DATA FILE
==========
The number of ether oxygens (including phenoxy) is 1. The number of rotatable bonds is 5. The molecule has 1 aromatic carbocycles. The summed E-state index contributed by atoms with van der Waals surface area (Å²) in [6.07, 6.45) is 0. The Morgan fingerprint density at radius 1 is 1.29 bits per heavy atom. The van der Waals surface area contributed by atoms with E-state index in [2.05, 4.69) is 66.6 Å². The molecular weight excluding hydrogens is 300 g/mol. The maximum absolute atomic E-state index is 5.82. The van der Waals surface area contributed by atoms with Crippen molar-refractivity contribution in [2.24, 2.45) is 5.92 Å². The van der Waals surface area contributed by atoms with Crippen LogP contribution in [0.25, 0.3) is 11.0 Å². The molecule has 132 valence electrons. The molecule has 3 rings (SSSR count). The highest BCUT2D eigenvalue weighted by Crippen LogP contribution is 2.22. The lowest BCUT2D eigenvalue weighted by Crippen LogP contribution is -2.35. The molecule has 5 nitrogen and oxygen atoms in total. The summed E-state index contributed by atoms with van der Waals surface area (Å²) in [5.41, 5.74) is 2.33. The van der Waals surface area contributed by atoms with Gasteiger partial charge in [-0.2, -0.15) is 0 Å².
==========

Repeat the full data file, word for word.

The number of ether oxygens (including phenoxy) is 1. The number of rotatable bonds is 5. The molecule has 1 aromatic carbocycles. The summed E-state index contributed by atoms with van der Waals surface area (Å²) in [6.07, 6.45) is 0. The Morgan fingerprint density at radius 1 is 1.29 bits per heavy atom. The van der Waals surface area contributed by atoms with E-state index in [2.05, 4.69) is 66.6 Å². The molecular weight excluding hydrogens is 300 g/mol. The maximum absolute atomic E-state index is 5.82. The van der Waals surface area contributed by atoms with Crippen molar-refractivity contribution in [2.24, 2.45) is 5.92 Å². The van der Waals surface area contributed by atoms with Crippen LogP contribution in [0.25, 0.3) is 11.0 Å². The molecule has 132 valence electrons. The molecule has 3 rings (SSSR count). The highest BCUT2D eigenvalue weighted by Crippen LogP contribution is 2.22. The lowest BCUT2D eigenvalue weighted by Crippen LogP contribution is -2.35. The molecule has 5 nitrogen and oxygen atoms in total. The summed E-state index contributed by atoms with van der Waals surface area (Å²) in [5.41, 5.74) is 2.33. The van der Waals surface area contributed by atoms with Gasteiger partial charge in [-0.2, -0.15) is 0 Å².